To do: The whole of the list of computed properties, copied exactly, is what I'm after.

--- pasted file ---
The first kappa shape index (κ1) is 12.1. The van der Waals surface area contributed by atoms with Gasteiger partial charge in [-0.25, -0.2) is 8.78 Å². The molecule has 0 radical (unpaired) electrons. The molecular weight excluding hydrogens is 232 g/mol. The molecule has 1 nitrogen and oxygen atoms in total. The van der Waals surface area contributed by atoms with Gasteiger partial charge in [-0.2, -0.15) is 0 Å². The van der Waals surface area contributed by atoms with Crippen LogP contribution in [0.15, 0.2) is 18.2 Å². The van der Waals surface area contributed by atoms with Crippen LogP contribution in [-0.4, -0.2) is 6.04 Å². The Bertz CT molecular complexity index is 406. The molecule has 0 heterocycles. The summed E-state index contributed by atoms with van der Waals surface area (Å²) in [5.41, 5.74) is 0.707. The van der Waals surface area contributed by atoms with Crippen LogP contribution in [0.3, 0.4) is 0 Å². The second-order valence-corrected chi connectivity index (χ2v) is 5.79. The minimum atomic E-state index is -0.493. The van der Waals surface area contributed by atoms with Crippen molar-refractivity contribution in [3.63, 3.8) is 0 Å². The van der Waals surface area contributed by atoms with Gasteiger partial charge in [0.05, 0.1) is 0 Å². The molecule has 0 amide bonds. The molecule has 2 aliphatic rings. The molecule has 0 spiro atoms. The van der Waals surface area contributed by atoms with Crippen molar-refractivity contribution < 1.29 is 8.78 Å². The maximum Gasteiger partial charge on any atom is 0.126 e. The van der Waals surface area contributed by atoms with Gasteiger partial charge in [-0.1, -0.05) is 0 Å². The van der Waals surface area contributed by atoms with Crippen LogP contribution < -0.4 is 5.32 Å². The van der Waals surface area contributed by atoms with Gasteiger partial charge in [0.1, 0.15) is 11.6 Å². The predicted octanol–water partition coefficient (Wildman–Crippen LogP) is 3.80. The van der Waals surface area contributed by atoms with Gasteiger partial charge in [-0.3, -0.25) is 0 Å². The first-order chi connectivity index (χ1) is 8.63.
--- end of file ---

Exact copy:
The first kappa shape index (κ1) is 12.1. The van der Waals surface area contributed by atoms with Gasteiger partial charge in [-0.25, -0.2) is 8.78 Å². The molecule has 0 radical (unpaired) electrons. The molecular weight excluding hydrogens is 232 g/mol. The molecule has 1 nitrogen and oxygen atoms in total. The van der Waals surface area contributed by atoms with Gasteiger partial charge in [-0.2, -0.15) is 0 Å². The van der Waals surface area contributed by atoms with Crippen LogP contribution in [0.15, 0.2) is 18.2 Å². The van der Waals surface area contributed by atoms with Crippen LogP contribution in [-0.4, -0.2) is 6.04 Å². The Bertz CT molecular complexity index is 406. The molecule has 0 heterocycles. The summed E-state index contributed by atoms with van der Waals surface area (Å²) in [5.41, 5.74) is 0.707. The van der Waals surface area contributed by atoms with Crippen LogP contribution in [0.3, 0.4) is 0 Å². The second-order valence-corrected chi connectivity index (χ2v) is 5.79. The minimum atomic E-state index is -0.493. The van der Waals surface area contributed by atoms with Crippen molar-refractivity contribution in [3.63, 3.8) is 0 Å². The van der Waals surface area contributed by atoms with Gasteiger partial charge in [0.05, 0.1) is 0 Å². The molecule has 0 amide bonds. The molecule has 2 aliphatic rings. The molecule has 0 spiro atoms. The van der Waals surface area contributed by atoms with Crippen molar-refractivity contribution < 1.29 is 8.78 Å². The maximum Gasteiger partial charge on any atom is 0.126 e. The van der Waals surface area contributed by atoms with Gasteiger partial charge in [-0.1, -0.05) is 0 Å². The van der Waals surface area contributed by atoms with Crippen LogP contribution < -0.4 is 5.32 Å². The van der Waals surface area contributed by atoms with Gasteiger partial charge in [0.1, 0.15) is 11.6 Å². The predicted octanol–water partition coefficient (Wildman–Crippen LogP) is 3.80. The van der Waals surface area contributed by atoms with Gasteiger partial charge in [-0.3, -0.25) is 0 Å². The first-order chi connectivity index (χ1) is 8.63.